Homes Needed for Small Critters

Posted on June 17, 2019
Posted in Blog, Phil's Articles

Englewood Sun Logo By Phil Snyder, Executive Director Suncoast Humane Society 

Most people know that animal shelters receive and adopt dogs and cats. Few, however, realize the numbers of small critters that are turned into these same shelters. During 2018, Suncoast Humane Society received 108 bunnies, ferrets, guinea pigs, hamsters and gerbils. This year to date over 60 have already been admitted, including the 17 rabbits and 4 guinea pigs currently available for adoption. There is a variety of reasons that these small critters are turned in.

The Easter Bunny has a lot to do with rabbit overpopulation in shelters. Although there are many dedicated pet rabbit owners, a lot of small critters are purchased from pet stores as a novelty for the younger members of the family. This can end with sad results when the novelty wears off and becomes a huge responsibility. Rabbits are now the 3rd most overpopulated species to enter animal shelters.

We are trying to work with local pet stores on possible adoption programs for these bunnies, but as one store official put it, they sell rabbits, they don’t adopt them. There lies one of the problems. California, Hawaii, New York City and Washington, D.C. still ban ferrets as pets, mostly because of legislators’ misunderstandings between wild and pet ferrets. Elsewhere, they are generally considered, by ferret enthusiasts, as sweet little critters to have as pets. Most that are turned into Suncoast Humane Society are already spayed/neutered, and have rabies inoculations. If not, it is done before they are available for adoption.

Guinea pigs, gerbils and hamsters round out the majority of small critters brought to humane societies and other animal shelters. Guinea pigs are capable of having 5 litters a year, while gerbils and hamsters can double that number, producing 10-12 litters. That should pretty much explain why many of them end up at shelters. Most people cannot distinguish between males and females, resulting in unplanned litters from co-habitation. Humane Societies certainly do not want to adopt out pregnant animals, but with these small critters and without ultrasound or an x-ray machine, who can tell?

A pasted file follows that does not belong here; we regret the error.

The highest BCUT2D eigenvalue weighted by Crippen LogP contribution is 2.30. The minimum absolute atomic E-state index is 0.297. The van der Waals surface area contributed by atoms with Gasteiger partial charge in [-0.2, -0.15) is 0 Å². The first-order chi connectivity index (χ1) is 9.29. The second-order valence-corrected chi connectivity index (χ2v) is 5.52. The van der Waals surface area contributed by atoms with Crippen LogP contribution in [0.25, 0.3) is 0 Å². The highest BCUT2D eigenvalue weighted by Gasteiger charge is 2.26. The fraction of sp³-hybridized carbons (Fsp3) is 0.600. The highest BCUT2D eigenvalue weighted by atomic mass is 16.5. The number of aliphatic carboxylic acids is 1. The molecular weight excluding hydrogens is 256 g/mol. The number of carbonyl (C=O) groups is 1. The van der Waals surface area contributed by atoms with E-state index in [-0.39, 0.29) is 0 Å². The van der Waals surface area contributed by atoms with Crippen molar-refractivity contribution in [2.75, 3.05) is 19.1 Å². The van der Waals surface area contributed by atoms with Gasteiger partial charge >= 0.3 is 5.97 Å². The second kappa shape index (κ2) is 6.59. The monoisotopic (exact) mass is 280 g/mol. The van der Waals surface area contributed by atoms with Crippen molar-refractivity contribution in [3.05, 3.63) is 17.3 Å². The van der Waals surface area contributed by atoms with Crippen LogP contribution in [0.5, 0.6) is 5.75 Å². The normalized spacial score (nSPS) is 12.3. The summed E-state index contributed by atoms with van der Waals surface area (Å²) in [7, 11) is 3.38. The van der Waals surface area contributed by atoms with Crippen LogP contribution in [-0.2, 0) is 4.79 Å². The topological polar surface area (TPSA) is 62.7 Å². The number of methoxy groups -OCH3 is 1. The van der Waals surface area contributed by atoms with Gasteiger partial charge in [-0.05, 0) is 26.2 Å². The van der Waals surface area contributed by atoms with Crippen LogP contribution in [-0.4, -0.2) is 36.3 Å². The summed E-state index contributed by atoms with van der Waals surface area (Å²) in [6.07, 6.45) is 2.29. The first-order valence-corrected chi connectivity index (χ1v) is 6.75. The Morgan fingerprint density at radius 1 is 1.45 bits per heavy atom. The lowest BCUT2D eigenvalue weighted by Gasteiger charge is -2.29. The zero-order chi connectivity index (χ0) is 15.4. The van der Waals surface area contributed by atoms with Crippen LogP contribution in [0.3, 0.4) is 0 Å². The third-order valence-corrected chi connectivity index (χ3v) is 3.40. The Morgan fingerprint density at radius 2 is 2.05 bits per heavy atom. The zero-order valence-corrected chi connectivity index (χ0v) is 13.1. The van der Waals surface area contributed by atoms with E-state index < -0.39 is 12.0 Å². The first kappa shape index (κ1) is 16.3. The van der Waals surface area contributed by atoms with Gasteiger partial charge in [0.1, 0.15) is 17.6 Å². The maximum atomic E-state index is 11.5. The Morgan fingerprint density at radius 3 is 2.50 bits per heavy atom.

Other small critters that are brought to animal shelters include pet rats, caged birds, including parakeets, canaries, finches, love birds and even an occasional parrot. Most people do not think of humane societies or animal shelters when they want to obtain these smaller critters as pets. They are drawn to the advertising of large chain pet centers. 

We know there are families that are unable, or do not want a dog or a cat as a pet, but may want to consider a smaller critter. If you fall into this category, please think of Suncoast Humane Society or another animal shelter first. You may just get attached. If so, like adopting a homeless dog or cat, you will be giving one of these little guys or gals a second chance.  Come take a look.  


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